Honolulu, Hawaii


RE: S.B. No. 132

S.D. 2




Honorable Ronald D. Kouchi

President of the Senate

Thirty-First State Legislature

Regular Session of 2021

State of Hawaii




Your Committee on Commerce and Consumer Protection, to which was referred S.B. No. 132, S.D. 1, entitled:




begs leave to report as follows:


The purpose and intent of this measure is to preserve marine ecosystems by, beginning on January 1, 2023, banning the sale, offer of sale, or distribution in the State of any sunscreen that contains avobenzone or octocrylene, or both, without a prescription issued by a licensed healthcare provider.


Your Committee received testimony in support of this measure from the Department of Land and Natural Resources, The Kohala Center, Surfrider Foundation, Malama Pupukea-Waimea, Hawaii Coral Reef Stakeholders Hui, Haereticus Environmental Laboratory, College of Charleston, Chemists Without Borders, Ben-Gurion University of the Negev, Institute of Geophysics - University of Tehran, Shandong Agricultural University, Tel Aviv University, Napili Bay and Beach Foundation, Safe Sunscreen Council, Sorbonne Universit, Hanauma Bay Snorkel Adventures, Hawaii Reef and Ocean Coalition, Maui Ocean Center, Safe Sunscreen Coalition, and forty individuals. Your Committee received testimony in opposition to this measure from the Hawaii Food Industry Association, Chamber of Commerce Hawaii, Retail Merchants of Hawaii, American Chemistry Council, Consumer Healthcare Products Association, Personal Care Products Council, Public Access to SunScreens Coalition, and one individual. Your Committee received comments on this measure from the Department of Health.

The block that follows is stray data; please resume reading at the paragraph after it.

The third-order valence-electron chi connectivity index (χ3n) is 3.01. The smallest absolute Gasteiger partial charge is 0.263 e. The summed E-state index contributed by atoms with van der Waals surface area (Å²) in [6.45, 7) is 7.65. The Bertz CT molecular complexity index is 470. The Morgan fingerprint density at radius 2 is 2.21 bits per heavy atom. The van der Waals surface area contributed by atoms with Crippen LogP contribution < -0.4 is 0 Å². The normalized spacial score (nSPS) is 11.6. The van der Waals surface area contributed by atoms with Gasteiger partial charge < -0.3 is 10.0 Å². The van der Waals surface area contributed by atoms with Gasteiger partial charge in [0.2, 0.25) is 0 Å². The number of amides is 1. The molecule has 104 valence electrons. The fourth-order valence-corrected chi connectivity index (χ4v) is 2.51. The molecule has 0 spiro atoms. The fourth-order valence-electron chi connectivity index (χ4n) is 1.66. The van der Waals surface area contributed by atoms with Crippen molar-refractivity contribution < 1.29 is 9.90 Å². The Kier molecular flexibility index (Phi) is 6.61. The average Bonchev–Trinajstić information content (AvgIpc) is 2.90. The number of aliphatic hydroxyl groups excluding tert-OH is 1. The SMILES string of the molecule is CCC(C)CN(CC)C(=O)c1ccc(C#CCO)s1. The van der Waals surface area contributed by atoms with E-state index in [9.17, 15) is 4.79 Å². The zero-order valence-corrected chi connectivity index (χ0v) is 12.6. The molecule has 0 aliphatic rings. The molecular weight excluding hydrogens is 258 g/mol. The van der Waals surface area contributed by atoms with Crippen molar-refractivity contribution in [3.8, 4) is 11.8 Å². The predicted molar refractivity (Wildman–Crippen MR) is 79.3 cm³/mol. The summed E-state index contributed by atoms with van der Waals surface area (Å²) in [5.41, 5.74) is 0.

Your Committee finds that since the enactment of Act 14, Session Laws of Hawaii 2018, which prohibits the sale and distribution of sunscreen containing oxybenzone and octinoxate in the State, octocrylene and avobenzone are common sunscreen chemicals that have also been shown to cause harm to marine life and human health. The environmental contamination of octocrylene is a daily occurrence, as swimmers and beachgoers apply sunscreens containing these chemicals then swim in the ocean waters. Evolving science around the world clearly demonstrates that these ubiquitous and pervasive reef toxins irreversibly interfere with the life cycles of Hawaii's marine ecosystems. Furthermore, long-term exposure to avobenzone and octocrylene has been found to be lethal for some organisms living in freshwater environments. Therefore, additional regulations are necessary to ensure these chemicals are kept out of our marine environment.


Your Committee has amended this measure by making technical, nonsubstantive amendments for the purposes of clarity and consistency.


As affirmed by the record of votes of the members of your Committee on Commerce and Consumer Protection that is attached to this report, your Committee is in accord with the intent and purpose of S.B. No. 132, S.D. 1, as amended herein, and recommends that it pass Third Reading in the form attached hereto as S.B. No. 132, S.D. 2.


Respectfully submitted on behalf of the members of the Committee on Commerce and Consumer Protection,